Such men and women have boldness, in the sense they “audaciously” do whatever they feel like doing. But they lack the courage of honor — the commitment to strengthen and uplift their fellows, celebrate a code of ideals, and respect others enough to do the right thing, even when it’s hard. Especially when it’s hard.
Boldness is Blasphemous; Courage is Reverent: Even in our age of secularism, respect for forces greater than ourselves is needed. The courage of reverence humbly recognizes that while we can strive all we want for a specific goal, sometimes the fates or the gods have another outcome in mind. There’s a courage in striving to be your best, but also a courage in letting go of the false reality of total control. There’s a bravery in fighting to shape your destiny, and also in learning to as Nietzsche put it, amor fati — to not just accept your fate, but to love it.
Courage Is the Firewall Against Personal and National Decadence: for the North America to be a success, the Founders believed, individual women and men had to cultivate not only martial bravery, but the courage of endurance, control, contentment, discipline, reverence, and honor — courage that not only manifested itself on the battlefield but was exhibited in everyday life.Courage is deciding to stay home and work on your side business when your friends are going out; courage is eating a chicken breast and broccoli when you really want a Big Mac; courage is keeping your junky car instead of getting an upgrade, and using the money saved to pay down your debt and become financially independent.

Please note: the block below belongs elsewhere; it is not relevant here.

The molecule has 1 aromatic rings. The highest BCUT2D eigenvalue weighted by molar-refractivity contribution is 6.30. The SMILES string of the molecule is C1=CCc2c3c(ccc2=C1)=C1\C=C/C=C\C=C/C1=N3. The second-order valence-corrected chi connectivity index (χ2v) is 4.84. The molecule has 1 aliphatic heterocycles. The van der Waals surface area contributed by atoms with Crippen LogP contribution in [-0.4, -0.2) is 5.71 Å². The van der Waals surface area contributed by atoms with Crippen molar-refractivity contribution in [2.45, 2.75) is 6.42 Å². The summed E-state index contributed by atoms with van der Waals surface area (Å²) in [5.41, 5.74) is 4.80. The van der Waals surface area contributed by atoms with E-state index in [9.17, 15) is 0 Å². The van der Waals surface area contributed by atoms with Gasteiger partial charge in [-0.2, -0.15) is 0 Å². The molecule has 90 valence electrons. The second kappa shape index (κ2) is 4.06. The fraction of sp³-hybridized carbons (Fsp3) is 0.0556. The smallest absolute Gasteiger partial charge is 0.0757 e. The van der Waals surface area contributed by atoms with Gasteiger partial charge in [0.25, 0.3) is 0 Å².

Courage is digging deeper into pat media narratives instead of coasting with the masses to form a political opinion; courage is taking on small ways to serve in your community instead of deciding that if you can’t make a big difference, it isn’t worth trying at all; courage is choosing sincerity and earnestness over cynicism and apathy.
Courage is deciding to live virtuously in your day-to-day life, even when those who lack integrity seem to be the ones getting ahead.
Courage is a every human’s bulwark against physical cowardice and weakness. Courage is a country’s firewall against civic and moral decadence. Boldness produces hubris. Hubris calls forth nemesis. And nemesis brings boldness low.
Be Courageous.